Video report by ITV News Correspondent Stacey Foster
An independent inquiry into how rogue breast surgeon Ian Paterson was able to go on performing unnecessary operations for years uncovered a healthcare system "dysfunctional at almost every level".
The inquiry found "patients were let down over many years" by the NHS and private hospitals and opportunities to stop Paterson were "missed, time after time."
Inquiry chairman the Rt Rev Graham James, Bishop of Norwich, said there was a culture of "avoidance and denial", which allowed the breast surgeon to carry out unnecessary and botched operations on hundreds of women.
The inquiry has recommended the NHS Trust which employed Paterson and private health firm Spire Healthcare recall all of Paterson's patients.
ITV News Health Correspondent Emily Morgan explains what impact the inquiry might have
It heard 181 first-hand accounts from the surgeon's former patients.
The Government is also being asked to introduce reforms, including regulation of insurance protection for patients as a "nationwide safety net".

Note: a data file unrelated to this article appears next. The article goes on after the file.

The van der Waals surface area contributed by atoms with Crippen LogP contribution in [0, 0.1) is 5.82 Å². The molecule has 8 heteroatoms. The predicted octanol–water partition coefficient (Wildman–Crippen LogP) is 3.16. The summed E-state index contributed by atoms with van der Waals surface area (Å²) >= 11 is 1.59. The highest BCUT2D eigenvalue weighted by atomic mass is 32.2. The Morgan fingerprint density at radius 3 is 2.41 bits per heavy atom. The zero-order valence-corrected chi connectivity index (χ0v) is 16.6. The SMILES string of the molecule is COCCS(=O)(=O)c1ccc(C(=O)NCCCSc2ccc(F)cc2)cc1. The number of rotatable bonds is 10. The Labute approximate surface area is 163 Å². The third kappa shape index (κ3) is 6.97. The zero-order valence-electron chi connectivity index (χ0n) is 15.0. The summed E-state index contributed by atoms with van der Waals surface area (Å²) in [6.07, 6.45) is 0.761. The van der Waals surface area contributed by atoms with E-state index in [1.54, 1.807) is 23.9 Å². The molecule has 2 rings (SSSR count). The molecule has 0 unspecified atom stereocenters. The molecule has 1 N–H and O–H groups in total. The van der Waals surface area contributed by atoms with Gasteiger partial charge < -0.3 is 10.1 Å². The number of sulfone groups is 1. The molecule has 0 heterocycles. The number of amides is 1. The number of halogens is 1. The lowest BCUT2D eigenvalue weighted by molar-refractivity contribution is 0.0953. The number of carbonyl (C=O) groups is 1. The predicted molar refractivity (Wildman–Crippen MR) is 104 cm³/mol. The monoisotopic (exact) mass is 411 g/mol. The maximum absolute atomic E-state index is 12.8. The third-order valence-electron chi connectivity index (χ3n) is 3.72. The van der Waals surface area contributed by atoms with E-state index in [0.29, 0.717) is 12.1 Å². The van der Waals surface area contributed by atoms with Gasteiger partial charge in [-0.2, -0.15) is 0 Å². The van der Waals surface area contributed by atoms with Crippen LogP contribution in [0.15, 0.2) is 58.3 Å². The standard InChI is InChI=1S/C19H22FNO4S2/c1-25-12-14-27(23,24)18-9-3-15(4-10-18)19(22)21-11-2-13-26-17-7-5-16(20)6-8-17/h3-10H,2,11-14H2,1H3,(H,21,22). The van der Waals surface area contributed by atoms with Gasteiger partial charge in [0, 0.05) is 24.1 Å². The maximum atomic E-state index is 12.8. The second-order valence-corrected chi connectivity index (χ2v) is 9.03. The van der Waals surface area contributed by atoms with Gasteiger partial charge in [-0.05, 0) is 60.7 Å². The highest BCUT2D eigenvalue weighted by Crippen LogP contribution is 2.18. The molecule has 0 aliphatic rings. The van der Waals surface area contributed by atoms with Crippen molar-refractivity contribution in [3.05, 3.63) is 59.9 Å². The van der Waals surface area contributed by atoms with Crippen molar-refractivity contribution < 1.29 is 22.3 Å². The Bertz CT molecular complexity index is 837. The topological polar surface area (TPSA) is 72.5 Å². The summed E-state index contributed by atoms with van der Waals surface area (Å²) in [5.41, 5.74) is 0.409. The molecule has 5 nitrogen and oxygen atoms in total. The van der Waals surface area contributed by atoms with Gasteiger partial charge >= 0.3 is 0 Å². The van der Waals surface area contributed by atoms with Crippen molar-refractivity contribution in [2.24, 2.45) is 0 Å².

But Rt Rev James said there has "not been a single change to regulations which would prevent another Paterson."
Paterson carried out unnecessary operations in NHS and private hospitals, exaggerating or inventing cancer risks and claiming payments for more expensive procedures.
In 2017 he was jailed after being found guilty of 17 counts of wounding patients with intent, against 10 of his victims.
Initially handed a 15-year prison term, Court of Appeal judges later increased his tariff to 20 years.
However Paterson has insisted he is innocent of all the offences he was jailed for.
A statement issued by lawyers said: "Ian Paterson maintains his innocence of all of the criminal charges of which he was convicted and is actively working on an appeal against those convictions.